What’s really nice about this iMac Pro M1 concept is that it takes an “if it ain’t broken, don’t fix it” approach to the computer’s overall design. There’s really no need for an all-in-one computer to be 11mm thick (we’re not carrying it around in our pockets), so that slightly bulbous back and the seamless wedge-shaped design really feels like a nice design format that doesn’t need an overhaul. It even sticks to its original inspiration – Dieter Rams’ LE1 speaker design for Braun! The M1 chip sits somewhere within the curved back of the iMac Pro, along with vents for cooling, a USB-C power input, and a whole host of ports on the back, including two USB-C and two Thunderbolt ports, a card-reader, and the old-favorite 3.5mm jack. Let’s also not forget that slick, pipe-shaped stand that’s definitely another hat-tip to the iconic Braun LE1 speaker!

Designer: Virgile Arlaud

Retro iOS icon collection gives your iPhone a classic Apple Macintosh vibe!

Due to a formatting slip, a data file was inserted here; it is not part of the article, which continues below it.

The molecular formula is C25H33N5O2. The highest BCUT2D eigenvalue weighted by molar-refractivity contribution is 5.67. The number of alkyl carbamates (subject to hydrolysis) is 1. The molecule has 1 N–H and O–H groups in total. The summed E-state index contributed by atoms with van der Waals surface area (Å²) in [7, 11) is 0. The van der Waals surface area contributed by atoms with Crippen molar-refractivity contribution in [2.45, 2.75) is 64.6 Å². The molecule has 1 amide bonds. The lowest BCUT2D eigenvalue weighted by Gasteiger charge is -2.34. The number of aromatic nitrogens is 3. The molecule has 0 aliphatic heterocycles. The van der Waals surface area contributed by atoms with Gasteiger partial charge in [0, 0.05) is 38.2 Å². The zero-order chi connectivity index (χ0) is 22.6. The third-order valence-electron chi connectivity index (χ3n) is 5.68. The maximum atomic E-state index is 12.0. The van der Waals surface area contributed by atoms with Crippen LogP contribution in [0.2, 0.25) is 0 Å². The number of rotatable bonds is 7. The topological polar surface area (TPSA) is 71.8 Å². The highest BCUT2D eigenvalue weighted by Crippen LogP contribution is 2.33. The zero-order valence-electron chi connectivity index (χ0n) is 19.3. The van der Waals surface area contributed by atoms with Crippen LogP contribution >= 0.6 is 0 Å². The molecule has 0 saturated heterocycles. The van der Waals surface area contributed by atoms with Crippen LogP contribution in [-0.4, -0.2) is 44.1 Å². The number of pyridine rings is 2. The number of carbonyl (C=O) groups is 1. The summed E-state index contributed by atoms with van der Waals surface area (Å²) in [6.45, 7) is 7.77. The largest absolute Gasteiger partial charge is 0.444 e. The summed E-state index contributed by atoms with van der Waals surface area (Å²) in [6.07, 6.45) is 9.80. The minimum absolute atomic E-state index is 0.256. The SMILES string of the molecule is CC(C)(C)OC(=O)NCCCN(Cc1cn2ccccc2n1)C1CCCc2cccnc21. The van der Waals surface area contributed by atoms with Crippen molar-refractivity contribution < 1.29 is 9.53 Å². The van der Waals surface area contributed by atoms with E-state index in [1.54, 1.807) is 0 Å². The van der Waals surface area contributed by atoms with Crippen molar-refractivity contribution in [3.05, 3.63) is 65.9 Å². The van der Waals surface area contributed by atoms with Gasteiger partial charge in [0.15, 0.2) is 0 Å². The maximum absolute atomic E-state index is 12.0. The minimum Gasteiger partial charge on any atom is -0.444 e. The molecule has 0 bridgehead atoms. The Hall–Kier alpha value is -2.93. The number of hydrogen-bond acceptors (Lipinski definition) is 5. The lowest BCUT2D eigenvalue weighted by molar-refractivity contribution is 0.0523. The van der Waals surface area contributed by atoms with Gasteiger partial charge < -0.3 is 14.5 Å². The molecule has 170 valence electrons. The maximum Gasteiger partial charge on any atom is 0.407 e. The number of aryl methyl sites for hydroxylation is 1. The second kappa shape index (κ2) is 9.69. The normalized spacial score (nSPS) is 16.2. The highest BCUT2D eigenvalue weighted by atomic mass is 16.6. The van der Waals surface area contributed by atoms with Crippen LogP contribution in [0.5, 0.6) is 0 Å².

It doesn’t get more Apple Fanboy than this… (In a good way!)

You can now turn your new, bleeding-edge iPhone into a beautiful throwback machine with this retro icon set by digital designer Ben Vessey. Titled the iOS (Old School), this handmade set of over 100 icons gives your iPhone a beautifully vintage ’84 Apple Macintosh vibe with its pixelated style. Available in both regular and dark mode variants, Vessey’s lovingly and painstakingly designed icons for virtually every commonplace app, and made them available on Gumroad for an extremely reasonable price of £3.99 ($5.53).

The icons make use of an Apple iOS 14 feature called Shortcuts, which lets you create custom thumbnails for apps (MKBHD shows you how in this video). Vessey’s app-pack comes with more than 110 beautifully vintage-styled icons and both black and white backgrounds that you can use to turn your modern smartphone into a retro-inspired, clean, minimalist device that would probably impress Jobs! Does it also increase battery life? I doubt it, although the dark mode should consume lesser power, theoretically!

Now all you need to do is pop one of these retro-themed Spigen smartphone cases and you’re absolutely set!

Designer: Ben Vessey

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The PlayStation 5 gets a stunning ‘Matte Black’ makeover with Dbrand’s Sony PS5 plates